Man on cell phone in front of white damaged car

​Hit & Run Car Accidents in BC - What You Need To Know

Leaving the scene of a collision is a criminal offence. Nonetheless, drivers sometimes flee the scene of an accident in a panic at the thought of having to pay for the damages, and in some cases, out of fear that they will be caught driving drunk, driving without insurance, or driving without a valid licence.

As reckless as this behaviour is, it sadly still happens, even when another person is involved and has been injured. It is important to understand what relief is available to you and how to report your claim, if you are injured in a hit and run collision.

Obtain All Information Possible About The Fleeing Vehicle And Driver

If you are in a situation where you can see the vehicle fleeing the scene, pay close attention to the details about the vehicle without chasing the driver in your own vehicle. If you chase the driver, you may put yourself and other drivers at risk, and fail to preserve evidence as to how the accident occurred.

Record the licence plate number and make, model and colour of the vehicle immediately, whether on your phone, in writing, or by photographs. Also record any marks, scrapes, bumper stickers, or other unique characteristics may help identify the car and driver. Look around for any witnesses and ask for their information. Even if you don’t have all the information that is ideal, keep a record of the information you have.

Make All Efforts To Determine the Identity Of The Driver

Section 24 BC’s Insurance (Vehicle) Act actually requires you to report what steps you took to ascertain the identity of the driver, in order to make a claim under the hit and run provisions of your own policy. If you have not taken reasonable steps to identify the driver, the coverage may be unavailable.

In the decision Holloway v. I.C.B.C. and Richmond Cabs and John Doe, 2007 BCCA 175 (CanLII), the BC Court of Appeal overturned a lower court decision that had allowed a plaintiff to access hit and run coverage, barring her from recovering under those provisions of her policy. The Court of Appeal found that the pedestrian plaintiff, Ms. Holloway, had made verbal communication with the driver of the vehicle that struck her, and that the vehicle had briefly stopped. Ms. Holloway did not provide evidence of making efforts to obtain information about the driver or the vehicle and, resultantly, she was unable to access hit and run coverage.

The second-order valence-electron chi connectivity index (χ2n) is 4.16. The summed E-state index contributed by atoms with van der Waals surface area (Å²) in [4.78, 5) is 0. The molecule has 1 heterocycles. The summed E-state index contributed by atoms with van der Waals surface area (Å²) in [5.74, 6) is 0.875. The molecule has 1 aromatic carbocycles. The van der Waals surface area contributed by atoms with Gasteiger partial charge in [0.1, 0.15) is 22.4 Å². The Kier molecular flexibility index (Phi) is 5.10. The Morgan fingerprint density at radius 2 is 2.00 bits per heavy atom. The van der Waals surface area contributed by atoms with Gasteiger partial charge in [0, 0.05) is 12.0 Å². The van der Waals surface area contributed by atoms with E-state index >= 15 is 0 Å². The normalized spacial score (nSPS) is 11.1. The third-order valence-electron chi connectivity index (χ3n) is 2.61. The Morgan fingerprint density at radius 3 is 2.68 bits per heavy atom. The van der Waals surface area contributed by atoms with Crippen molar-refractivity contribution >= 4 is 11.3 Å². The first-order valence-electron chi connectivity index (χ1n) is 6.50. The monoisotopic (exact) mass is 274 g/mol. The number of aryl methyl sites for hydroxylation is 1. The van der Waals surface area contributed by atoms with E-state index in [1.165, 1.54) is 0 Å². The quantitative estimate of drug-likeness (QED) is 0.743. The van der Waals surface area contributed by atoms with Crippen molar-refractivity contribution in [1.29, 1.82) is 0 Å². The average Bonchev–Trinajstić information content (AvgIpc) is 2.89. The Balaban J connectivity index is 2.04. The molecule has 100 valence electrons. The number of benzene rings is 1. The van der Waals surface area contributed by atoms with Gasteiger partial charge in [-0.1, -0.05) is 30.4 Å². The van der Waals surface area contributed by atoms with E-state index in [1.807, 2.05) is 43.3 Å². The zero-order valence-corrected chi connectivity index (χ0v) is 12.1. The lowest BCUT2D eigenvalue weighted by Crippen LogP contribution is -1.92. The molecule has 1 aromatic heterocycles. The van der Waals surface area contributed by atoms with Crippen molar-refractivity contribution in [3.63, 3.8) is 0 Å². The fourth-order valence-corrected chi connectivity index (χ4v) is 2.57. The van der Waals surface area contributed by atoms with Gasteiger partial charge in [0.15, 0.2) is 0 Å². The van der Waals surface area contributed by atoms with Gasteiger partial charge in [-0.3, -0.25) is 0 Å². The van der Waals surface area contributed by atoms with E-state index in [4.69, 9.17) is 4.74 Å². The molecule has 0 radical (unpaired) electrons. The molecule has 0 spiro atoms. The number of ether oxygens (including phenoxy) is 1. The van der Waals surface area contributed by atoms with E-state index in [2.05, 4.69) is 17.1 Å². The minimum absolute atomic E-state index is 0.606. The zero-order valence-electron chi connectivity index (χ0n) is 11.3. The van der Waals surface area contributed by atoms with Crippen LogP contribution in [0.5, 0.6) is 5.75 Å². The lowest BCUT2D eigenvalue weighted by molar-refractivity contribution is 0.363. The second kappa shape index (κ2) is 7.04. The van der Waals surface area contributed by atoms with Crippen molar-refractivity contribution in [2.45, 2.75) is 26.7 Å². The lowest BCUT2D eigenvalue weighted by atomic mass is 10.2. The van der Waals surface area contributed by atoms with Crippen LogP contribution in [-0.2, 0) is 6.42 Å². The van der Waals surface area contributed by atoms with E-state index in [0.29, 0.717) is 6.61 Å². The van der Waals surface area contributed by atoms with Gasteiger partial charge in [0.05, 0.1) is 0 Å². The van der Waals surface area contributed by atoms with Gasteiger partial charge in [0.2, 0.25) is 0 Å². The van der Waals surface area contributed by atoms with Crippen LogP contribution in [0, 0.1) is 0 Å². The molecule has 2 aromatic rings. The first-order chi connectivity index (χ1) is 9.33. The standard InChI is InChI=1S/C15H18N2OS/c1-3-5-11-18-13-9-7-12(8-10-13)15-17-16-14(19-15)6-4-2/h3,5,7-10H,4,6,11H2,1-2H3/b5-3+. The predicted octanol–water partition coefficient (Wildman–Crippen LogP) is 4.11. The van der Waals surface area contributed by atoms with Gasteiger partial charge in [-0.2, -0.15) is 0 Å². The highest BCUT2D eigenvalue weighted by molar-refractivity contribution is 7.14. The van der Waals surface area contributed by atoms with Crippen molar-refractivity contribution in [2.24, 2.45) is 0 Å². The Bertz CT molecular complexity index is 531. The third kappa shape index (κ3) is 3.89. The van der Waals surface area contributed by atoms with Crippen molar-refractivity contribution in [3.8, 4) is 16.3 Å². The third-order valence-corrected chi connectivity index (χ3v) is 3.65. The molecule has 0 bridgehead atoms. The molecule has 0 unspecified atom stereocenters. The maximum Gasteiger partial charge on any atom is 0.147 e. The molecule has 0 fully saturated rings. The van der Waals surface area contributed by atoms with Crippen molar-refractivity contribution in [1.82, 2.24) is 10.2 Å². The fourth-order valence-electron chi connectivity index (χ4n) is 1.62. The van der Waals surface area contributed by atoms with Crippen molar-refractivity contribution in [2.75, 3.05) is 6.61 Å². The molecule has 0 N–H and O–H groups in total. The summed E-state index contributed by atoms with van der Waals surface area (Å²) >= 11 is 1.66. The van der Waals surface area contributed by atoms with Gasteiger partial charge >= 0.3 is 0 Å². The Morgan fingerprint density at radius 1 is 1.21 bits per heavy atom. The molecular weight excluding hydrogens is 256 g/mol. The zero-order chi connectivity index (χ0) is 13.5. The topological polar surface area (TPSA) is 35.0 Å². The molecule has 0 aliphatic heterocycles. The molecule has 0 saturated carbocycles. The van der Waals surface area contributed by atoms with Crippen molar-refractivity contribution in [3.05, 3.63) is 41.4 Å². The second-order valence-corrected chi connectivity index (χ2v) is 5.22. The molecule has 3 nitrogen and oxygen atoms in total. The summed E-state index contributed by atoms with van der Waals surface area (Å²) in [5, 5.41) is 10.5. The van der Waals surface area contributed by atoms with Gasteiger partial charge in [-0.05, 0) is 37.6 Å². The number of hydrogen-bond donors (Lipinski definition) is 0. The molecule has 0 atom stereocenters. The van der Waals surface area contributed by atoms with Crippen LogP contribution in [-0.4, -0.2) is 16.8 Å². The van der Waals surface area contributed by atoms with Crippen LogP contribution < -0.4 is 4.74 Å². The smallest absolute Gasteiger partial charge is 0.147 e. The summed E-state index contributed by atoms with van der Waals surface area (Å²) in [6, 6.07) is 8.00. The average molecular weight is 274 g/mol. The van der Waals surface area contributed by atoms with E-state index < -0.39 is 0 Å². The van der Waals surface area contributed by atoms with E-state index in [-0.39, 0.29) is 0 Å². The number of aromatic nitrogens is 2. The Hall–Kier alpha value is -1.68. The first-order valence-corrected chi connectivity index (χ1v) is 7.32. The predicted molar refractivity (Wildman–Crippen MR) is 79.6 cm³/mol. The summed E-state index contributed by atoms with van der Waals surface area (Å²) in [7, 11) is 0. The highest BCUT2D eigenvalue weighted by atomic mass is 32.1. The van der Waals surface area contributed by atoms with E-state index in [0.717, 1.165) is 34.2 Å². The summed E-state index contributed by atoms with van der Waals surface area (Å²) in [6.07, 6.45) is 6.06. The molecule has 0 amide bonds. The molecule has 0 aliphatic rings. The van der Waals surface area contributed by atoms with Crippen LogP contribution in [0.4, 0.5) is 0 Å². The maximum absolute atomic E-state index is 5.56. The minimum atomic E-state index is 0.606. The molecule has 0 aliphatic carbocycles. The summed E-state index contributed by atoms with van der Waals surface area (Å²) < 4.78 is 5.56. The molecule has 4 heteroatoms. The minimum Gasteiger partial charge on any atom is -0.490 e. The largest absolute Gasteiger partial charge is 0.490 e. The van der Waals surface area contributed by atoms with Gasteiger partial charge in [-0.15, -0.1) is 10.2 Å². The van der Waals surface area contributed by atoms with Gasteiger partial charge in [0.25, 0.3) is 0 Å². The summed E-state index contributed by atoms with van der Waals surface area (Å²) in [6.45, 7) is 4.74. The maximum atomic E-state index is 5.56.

There are several steps you could take to obtain information about the hit and run driver. These steps include making online and/or print postings asking for witness information and asking others to keep a lookout for the vehicle, providing the details that you were able to obtain.

Identify all possible avenues to help ascertain the identity of the driver. If there are nearby retail stores or shops, ask the owners whether they have any security cameras capturing the roadway. If they do, you will want to seek to obtain the video footage. Many security cameras automatically erase after a set period of time, so it is best to seek this information immediately, and put the store or shop on notice that you will be seeking their footage. The police and/or your lawyer will be able to assist you in making the necessary production order, if necessary.

Notify The Police, ICBC And Speak To A Lawyer

Contact the police immediately. It is always preferable to have the police attend at the scene of the accident. It is important that evidence of how the accident occurred is recorded in a formal police report. Even where a driver flees the scene, who is at fault will still need to be determined in order to ascertain what coverage is available to you.

Further, having the police assist you in immediately investigating the accident will help you cover some of your bases regarding taking reasonable steps to ascertain the identity of the driver. In the decision Morris v. Doe, 2011 BCSC 253 (CanLII), the court reiterated that although the onus is with the plaintiff to take steps to identify the driver, contacting the police to help investigate alleviates some of this burden.

It is best to call the police before any other person. If you have been injured, are concerned about what information that you provide to ICBC, or want to seek legal advice with respect to commencing to commence a claim, contact a personal injury lawyer at our Vancouver law firm immediately. You must report your accident to ICBC as soon as possible, ideally within 24-48 hours, and in any event, no later than 6 months.

Understand What Coverage Is Available To You

If you seek to invoke the hit and run provisions in your ICBC policy, $200,000 of coverage is available with respect to the liability of the third-party unidentified driver. While it seems unintuitive, it is important to be aware that ICBC will provide a defence to the unidentified driver, and will raise any defence available in opposition to your claim.

Where it is abundantly clear that you were not at fault in the collision, this may not be an issue. However, if you are found to be liable for the accident, the hit and run coverage may not kick in. One advantage is that the unidentified driver will be unavailable to testify in his or her own defence at trial.

In addition to the $200,000 available with respect to the hit and run, a top-up to $1,000,000 is available under your basic policy. In the case of a serious injury, medical expenses, loss of income, and other miscellaneous expenses can easily top $200,000.

The Vancouver CAR ACCIDENT LAWYERS At Kenneth Cristall Law Corporation Address Handle & Run Accidents

It is always advisable to speak with a personal injury lawyer in the event that you are injured in a hit and run car accident. In Vancouver, Surrey, Langley, Coquitlam and Burnaby, speak to a car accident lawyer for your free consultation at 604-654-2250.

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